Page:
One of Bob’s former students, Raven Wilke, raised more than $800 for the school project in one evening. Betty and I have visited some of the schools. Cindy Nofziger is the U.S.-based director; her colleague works and lives in Sierra Leone.

3. Please stay in touch. Finally, if you would like to continue receiving occasional emails about new blog postings on (a) updates regarding Sierra Leone projects above; (b) – and this is a shift: bob’s teaching, please send an email response back saying YES.

Bob taught a “democratic’ class this fall in which students chose topics to discuss, format for the discussions, and grades. The issues included national security, national health care, affirmative action, gay rights – all chosen by the students. Discussions were civil, informative, and factually-based with sourced information. Now he is seeking ways to instill that kind of student ‘ownership’ of classes into his upper-level seminars. Stay tuned. Bye for now.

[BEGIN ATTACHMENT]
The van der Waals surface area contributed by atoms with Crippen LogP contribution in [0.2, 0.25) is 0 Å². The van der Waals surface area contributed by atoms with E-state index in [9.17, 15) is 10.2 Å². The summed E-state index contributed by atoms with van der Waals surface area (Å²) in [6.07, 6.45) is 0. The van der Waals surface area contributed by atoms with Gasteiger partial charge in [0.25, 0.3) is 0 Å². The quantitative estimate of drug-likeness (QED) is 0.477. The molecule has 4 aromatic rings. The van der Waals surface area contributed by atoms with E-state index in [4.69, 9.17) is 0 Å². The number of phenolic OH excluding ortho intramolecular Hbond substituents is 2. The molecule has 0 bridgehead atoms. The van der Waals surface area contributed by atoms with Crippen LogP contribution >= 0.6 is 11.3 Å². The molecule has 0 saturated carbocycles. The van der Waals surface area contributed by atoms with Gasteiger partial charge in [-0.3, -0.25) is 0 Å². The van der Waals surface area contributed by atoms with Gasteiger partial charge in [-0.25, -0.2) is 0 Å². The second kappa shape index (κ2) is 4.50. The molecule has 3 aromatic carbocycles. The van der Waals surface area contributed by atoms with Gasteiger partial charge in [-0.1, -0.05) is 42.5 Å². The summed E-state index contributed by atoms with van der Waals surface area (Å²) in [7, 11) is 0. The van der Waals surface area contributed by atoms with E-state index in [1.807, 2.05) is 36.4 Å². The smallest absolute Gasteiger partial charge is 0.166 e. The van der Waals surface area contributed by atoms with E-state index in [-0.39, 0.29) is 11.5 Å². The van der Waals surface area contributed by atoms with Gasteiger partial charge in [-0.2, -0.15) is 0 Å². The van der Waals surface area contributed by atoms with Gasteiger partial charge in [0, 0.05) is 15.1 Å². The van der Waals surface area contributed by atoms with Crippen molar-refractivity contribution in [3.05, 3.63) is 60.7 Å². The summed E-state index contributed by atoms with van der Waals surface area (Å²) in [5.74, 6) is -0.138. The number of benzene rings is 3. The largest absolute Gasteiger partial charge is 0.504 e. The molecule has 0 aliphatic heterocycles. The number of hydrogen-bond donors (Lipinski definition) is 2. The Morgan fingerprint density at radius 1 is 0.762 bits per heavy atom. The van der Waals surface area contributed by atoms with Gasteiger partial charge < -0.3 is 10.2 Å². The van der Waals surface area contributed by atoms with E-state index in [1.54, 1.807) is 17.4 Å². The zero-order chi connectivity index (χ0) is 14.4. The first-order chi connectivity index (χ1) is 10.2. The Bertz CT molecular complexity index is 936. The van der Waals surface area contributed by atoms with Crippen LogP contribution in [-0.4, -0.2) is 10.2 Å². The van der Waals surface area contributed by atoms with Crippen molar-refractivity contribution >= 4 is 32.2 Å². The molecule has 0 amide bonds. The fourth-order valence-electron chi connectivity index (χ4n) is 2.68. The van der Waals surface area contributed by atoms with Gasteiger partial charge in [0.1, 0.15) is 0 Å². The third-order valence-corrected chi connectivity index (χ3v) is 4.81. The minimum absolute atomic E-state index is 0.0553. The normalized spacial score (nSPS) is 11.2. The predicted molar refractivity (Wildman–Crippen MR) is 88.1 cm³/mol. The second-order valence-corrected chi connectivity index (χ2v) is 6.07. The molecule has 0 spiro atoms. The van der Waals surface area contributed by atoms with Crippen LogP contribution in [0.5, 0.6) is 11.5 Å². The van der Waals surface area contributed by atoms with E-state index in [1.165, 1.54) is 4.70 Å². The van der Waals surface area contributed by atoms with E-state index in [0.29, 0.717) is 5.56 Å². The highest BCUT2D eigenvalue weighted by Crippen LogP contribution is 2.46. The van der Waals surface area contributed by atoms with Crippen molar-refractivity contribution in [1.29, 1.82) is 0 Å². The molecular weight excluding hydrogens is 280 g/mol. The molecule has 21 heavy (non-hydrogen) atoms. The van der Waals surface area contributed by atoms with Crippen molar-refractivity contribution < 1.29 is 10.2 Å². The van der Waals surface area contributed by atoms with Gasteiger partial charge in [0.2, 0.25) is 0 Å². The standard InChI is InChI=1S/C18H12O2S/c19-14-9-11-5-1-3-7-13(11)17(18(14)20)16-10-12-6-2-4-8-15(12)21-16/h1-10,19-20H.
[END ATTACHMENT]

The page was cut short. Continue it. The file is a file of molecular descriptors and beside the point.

Friday, August 7, 2009

Back in Mississippi

Hi folks,
For all of you who have taken the time to look at our Sierra Leone blog, we thank you for your interest, not just in us, but in the people of that amazing country. Betty and I are back in Hattiesburg, MS. If you ever come this way, or want to contact us, our home phone is 601-582-8756. The email is or

if you have some comments you want to post on the blog, please do so.

Wednesday, June 17, 2009

More photos -below

Be sure to scroll down to Betty's amazing photos of downtown Freetown midnight parade and a daytime stroll by the 'devils, plus family travel in this beautiful country.

to our blog friends - as we leave Sierra Leone

To readers of this blog:
Betty and I hope you have enjoyed reading the blog, looking at her pictures. The fact that you signed up for our occasional alerts on new postings shows your have an outward sense of the world and the fabric that links humanity everywhere. We wish you well in your own important endeavors to make our world a better place for everyone.